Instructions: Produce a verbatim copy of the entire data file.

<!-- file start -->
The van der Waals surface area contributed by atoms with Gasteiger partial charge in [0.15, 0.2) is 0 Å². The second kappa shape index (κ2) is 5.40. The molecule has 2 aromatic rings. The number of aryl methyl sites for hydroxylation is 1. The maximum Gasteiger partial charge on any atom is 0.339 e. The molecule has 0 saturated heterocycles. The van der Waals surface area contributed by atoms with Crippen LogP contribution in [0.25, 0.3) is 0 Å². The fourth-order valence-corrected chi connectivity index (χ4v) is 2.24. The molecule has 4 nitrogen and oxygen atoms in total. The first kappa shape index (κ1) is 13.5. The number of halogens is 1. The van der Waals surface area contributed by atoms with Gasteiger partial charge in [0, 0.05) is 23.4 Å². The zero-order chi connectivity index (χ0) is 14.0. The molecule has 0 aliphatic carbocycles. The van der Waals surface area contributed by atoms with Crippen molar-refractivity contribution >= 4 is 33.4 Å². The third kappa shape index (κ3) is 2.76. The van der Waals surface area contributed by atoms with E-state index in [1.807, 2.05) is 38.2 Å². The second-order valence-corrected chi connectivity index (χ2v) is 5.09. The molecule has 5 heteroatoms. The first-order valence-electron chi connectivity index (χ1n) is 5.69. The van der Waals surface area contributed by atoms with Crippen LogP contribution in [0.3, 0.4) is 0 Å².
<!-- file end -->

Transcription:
The van der Waals surface area contributed by atoms with Gasteiger partial charge in [0.15, 0.2) is 0 Å². The second kappa shape index (κ2) is 5.40. The molecule has 2 aromatic rings. The number of aryl methyl sites for hydroxylation is 1. The maximum Gasteiger partial charge on any atom is 0.339 e. The molecule has 0 saturated heterocycles. The van der Waals surface area contributed by atoms with Crippen LogP contribution in [0.25, 0.3) is 0 Å². The fourth-order valence-corrected chi connectivity index (χ4v) is 2.24. The molecule has 4 nitrogen and oxygen atoms in total. The first kappa shape index (κ1) is 13.5. The number of halogens is 1. The van der Waals surface area contributed by atoms with Gasteiger partial charge in [0, 0.05) is 23.4 Å². The zero-order chi connectivity index (χ0) is 14.0. The molecule has 0 aliphatic carbocycles. The van der Waals surface area contributed by atoms with Crippen molar-refractivity contribution >= 4 is 33.4 Å². The third kappa shape index (κ3) is 2.76. The van der Waals surface area contributed by atoms with E-state index in [1.807, 2.05) is 38.2 Å². The second-order valence-corrected chi connectivity index (χ2v) is 5.09. The molecule has 5 heteroatoms. The first-order valence-electron chi connectivity index (χ1n) is 5.69. The van der Waals surface area contributed by atoms with Crippen LogP contribution in [0.3, 0.4) is 0 Å².